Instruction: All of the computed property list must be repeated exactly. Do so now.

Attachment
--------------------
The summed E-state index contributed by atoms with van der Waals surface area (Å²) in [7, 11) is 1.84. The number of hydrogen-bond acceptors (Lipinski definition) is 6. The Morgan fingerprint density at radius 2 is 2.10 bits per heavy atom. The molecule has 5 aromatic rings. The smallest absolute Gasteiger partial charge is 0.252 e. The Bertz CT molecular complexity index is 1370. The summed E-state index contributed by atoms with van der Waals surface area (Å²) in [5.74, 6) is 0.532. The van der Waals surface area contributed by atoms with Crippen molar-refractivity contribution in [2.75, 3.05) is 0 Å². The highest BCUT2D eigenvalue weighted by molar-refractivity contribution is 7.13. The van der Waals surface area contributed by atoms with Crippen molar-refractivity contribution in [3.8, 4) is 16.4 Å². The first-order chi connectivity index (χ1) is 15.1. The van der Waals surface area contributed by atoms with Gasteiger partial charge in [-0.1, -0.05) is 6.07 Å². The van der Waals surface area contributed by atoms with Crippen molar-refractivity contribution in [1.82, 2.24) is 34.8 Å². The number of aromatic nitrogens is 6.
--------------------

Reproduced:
The summed E-state index contributed by atoms with van der Waals surface area (Å²) in [7, 11) is 1.84. The number of hydrogen-bond acceptors (Lipinski definition) is 6. The Morgan fingerprint density at radius 2 is 2.10 bits per heavy atom. The molecule has 5 aromatic rings. The smallest absolute Gasteiger partial charge is 0.252 e. The Bertz CT molecular complexity index is 1370. The summed E-state index contributed by atoms with van der Waals surface area (Å²) in [5.74, 6) is 0.532. The van der Waals surface area contributed by atoms with Crippen molar-refractivity contribution in [2.75, 3.05) is 0 Å². The highest BCUT2D eigenvalue weighted by molar-refractivity contribution is 7.13. The van der Waals surface area contributed by atoms with Crippen molar-refractivity contribution in [3.8, 4) is 16.4 Å². The first-order chi connectivity index (χ1) is 15.1. The van der Waals surface area contributed by atoms with Gasteiger partial charge in [-0.1, -0.05) is 6.07 Å². The van der Waals surface area contributed by atoms with Crippen molar-refractivity contribution in [1.82, 2.24) is 34.8 Å². The number of aromatic nitrogens is 6.